human trafficking

Systems That Oppress Women Create Dangerous Circumstances for Girls of Color

by Holly Joshi, Co-Director at MISSSEY. Originally published in the East Bay Express here

It's time to dismantle the old-boys' networks that protect perpetrators and leave women vulnerable.

After a decade in the anti-trafficking movement, I am always surprised by the shocked reactions of others when they first learn about the prevalence of child sex trafficking locally. Disgust, anger, and a strong pull toward action I understand. The shock catches me off guard. When I find myself in discussions with the shocked, I often wonder if we are living in and experiencing the same country. As a woman of color from Oakland, I understand sex trafficking as a horrific byproduct of a society that over sexualizes, marginalizes, and oppresses entire populations of people. 

The truth I have come to understand is that there are, in fact, multiple Americas. This country presents as the land of safety, endless opportunity, and freedom for some and as a place of continuous strife, danger, and despair for many others. This country centers, caters to, coddles, and encourages the success of white, middle- and upper-class, cis-gendered men while everyone else exists on a continuum of worth and experiences America accordingly.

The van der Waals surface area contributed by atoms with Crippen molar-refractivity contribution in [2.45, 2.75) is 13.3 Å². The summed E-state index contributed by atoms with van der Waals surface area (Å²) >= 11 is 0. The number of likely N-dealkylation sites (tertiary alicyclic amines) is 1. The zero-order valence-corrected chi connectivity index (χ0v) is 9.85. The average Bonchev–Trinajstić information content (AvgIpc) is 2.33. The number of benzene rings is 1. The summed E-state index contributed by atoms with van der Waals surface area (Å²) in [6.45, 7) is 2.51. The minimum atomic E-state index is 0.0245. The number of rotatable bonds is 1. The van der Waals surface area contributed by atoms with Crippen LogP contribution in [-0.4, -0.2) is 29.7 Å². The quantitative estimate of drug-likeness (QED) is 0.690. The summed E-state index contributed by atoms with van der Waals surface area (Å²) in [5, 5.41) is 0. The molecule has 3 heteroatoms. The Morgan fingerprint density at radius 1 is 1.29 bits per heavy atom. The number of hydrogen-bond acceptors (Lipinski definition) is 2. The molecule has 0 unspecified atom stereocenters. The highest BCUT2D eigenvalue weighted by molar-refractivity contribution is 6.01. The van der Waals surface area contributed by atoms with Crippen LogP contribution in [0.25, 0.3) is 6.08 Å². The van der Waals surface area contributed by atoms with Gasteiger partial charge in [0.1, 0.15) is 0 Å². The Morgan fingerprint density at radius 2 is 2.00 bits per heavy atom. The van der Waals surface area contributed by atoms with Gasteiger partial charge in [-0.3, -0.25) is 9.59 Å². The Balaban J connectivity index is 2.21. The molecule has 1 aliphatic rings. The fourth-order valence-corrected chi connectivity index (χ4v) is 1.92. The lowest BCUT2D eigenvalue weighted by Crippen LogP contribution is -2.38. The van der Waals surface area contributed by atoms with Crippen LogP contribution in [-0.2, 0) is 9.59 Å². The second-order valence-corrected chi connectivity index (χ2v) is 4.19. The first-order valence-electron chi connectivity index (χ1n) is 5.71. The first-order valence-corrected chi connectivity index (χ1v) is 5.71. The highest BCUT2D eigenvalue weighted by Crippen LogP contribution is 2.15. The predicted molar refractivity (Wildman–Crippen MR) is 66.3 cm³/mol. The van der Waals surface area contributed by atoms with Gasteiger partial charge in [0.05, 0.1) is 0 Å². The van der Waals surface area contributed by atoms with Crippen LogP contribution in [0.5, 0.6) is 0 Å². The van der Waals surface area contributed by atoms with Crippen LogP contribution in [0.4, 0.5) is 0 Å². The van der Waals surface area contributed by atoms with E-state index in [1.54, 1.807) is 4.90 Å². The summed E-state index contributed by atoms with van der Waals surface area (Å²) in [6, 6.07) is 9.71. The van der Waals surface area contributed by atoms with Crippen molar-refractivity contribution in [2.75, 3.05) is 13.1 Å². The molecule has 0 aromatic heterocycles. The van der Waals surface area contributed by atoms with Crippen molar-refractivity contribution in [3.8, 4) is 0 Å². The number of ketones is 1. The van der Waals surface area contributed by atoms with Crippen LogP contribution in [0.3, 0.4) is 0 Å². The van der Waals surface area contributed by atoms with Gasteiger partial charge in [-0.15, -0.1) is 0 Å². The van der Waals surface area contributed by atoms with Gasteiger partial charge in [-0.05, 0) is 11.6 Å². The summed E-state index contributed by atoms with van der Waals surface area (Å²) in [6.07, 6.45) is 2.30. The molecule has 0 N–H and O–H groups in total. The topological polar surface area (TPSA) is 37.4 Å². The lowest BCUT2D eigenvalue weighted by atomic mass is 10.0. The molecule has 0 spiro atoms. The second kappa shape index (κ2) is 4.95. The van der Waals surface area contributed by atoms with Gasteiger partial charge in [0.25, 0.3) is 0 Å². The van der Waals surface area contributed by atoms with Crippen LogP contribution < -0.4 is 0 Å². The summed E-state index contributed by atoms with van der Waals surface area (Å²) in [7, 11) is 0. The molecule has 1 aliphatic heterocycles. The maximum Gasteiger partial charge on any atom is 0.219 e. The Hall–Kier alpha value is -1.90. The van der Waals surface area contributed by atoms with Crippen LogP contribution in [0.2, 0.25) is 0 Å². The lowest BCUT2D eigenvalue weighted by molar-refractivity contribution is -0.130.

Read More

Alliance for Girls' Conference: Together We Rise

by Maren Frye, student at Berkeley High School and intern at YWCA Berkeley/Oakland

 

I went to the Alliance for Girls’ Conference: Together We Rise as part of a school club, Berkeley High School Stop Harassing, which aims to stop the culture of sexual harassment at our high school and support victims. It was a truly amazing experience. While there, I heard some of the most intelligent, inspiring, all-around amazing women I had ever met speak about their experiences of sexism and discrimination, and how they overcame those obstacles. One talk in particular stood out to me; when the president of EMILY’s List, Stephanie Schriock, presented about the need for women in public office and the work EMILY’s list was doing to support them, I heard the call to action. In that moment, I felt so inspired to use my power as a woman to help all of us around the country that I made a decision—I was going to run for president when I grew up! While I don’t think that’s probable, I do think I want to go into public office now (just a lesser one). It’s so important for women to be part of the institutions that make changes that affect them; we can’t let men decide what’s best for us, WE need to do that. And while I was at the conference, I learned about an opportunity to do just that. I picked up a flyer about the programs at the Berkeley YWCA and knew immediately that this was a chance to make the changes that had seemed abstract and distant in my head, but were now tangible.

Read More